They say a major dietary shortfall of omega-3 fatty acids is contributing to serious health problems in children.
And they have called for federal government dietary guidelines on omega-3 intake to be raised.
Fish and seafood are the best sources of long-chain omega-3 fatty acids EPA and DHA, which are good fats crucial for brain development, central nervous system function, eyesight and heart health.
The Scientific Consensus report found there was also good evidence omega-3s played a major role in preventing and treating behavioural and learning problems in children, including conditions such as attention deficit hyperactivity disorder.
It also found emerging evidence of benefits for asthma and bone health.
Report co-author and Omega-3 Centre executive director Wendy Morgan said lack of omega-3s could also be setting up children for major chronic illnesses, particularly heart disease, in adulthood.
"What they are eating now is going to influence their risk of a heart attack in later life," she said.
"There is a huge amount of evidence looking at the many roles of long chain omega-3s in helping reduce the risk of heart disease."
The report found children aged 14 and over needed 500mg a day of long-chain omega-3s for optimal health.
However, most children consumed only 34mg to 118mg per day.
Morgan, a dietitian, said most children were lucky to eat one meal of fish per week, but they needed two or three meals of oily fish, such as salmon, tuna, sardines and herrings, each week to meet the daily 500mg target.
Deakin University human nutrition expert Prof Andrew Sinclair said the problem was that many children did not like fish.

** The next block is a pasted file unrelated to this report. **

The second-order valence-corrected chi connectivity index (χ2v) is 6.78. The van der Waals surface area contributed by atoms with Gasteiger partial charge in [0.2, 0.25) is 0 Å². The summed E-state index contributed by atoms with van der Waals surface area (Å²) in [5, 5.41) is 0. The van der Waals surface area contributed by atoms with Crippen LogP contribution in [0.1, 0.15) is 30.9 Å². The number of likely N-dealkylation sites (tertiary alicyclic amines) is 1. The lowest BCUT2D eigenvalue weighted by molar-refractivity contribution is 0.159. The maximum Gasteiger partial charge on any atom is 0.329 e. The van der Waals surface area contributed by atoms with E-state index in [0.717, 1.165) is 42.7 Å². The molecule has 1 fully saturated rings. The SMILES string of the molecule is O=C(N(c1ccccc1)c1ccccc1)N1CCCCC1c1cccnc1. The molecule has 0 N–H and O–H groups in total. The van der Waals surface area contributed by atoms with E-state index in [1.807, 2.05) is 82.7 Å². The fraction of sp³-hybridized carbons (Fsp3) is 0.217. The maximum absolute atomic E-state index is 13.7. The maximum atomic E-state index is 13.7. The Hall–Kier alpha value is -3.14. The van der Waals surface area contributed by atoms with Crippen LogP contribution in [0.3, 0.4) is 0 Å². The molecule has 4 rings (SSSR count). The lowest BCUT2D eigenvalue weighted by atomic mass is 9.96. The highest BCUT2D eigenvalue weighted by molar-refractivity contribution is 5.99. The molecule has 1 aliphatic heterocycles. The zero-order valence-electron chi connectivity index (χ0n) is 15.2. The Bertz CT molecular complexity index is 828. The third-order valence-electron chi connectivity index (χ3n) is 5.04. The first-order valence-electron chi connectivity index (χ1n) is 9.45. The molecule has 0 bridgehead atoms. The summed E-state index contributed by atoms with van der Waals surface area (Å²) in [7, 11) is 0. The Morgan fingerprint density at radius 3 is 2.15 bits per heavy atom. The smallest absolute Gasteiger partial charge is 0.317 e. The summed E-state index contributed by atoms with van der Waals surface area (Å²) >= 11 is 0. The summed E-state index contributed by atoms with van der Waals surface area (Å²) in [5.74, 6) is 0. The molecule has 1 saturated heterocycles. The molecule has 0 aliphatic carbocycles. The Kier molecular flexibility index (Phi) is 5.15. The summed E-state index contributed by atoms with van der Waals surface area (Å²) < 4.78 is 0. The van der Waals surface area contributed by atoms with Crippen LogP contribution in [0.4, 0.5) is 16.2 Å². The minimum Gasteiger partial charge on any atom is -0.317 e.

"The intake of omega-3s in Australian children is very low because most kids these days are such fussy eaters," he said.
"They often just don't like fish and certainly steer away from other seafoods which are naturally rich in these healthy long-chain omega-3 nutrients.
"Parents need to be aware of this current enormous shortfall and find more creative ways to help their children consume more essential omega-3 nutrients."
Morgan said many foods were now enriched with omega-3s. These included milk, bread, yoghurt, snack bars and even frozen chips.
She said that while the amount of omega-3s in these enriched foods was usually small, every little bit helped.
Long-chain omega-3s are an essential nutrient taken up by every cell in the body. However, they are not produced by the body and must be taken in through diet.
Oily fish are the best sources, but other fish and seafood also contain good amounts. Some meats and eggs contain smaller levels.
The EPA and DHA omega-3s in these foods are used most effectively by the body.
Less effective short-chain ALA omega-3s are found in plant-derived foods such as canola oil, linseed and walnuts.
The report, produced by seven leading nutrition scientists and health experts following an international workshop in April, said guidelines on omega-3 intake were inadequate.
The Federal Government's National Health and Medical Research Council recommends children consume between 40mg and 125mg per day of long-chain omega-3s, depending on age and sex.
However, Morgan said these targets were based on how much omega-3s healthy children were already consuming rather than on the level needed for optimal health.
The report said the target for children aged 14 and over should be set at 500mg daily. This level should be adjusted for younger children, based on their body weight.
From the September 24, 2007, Prepared Foods e-Flash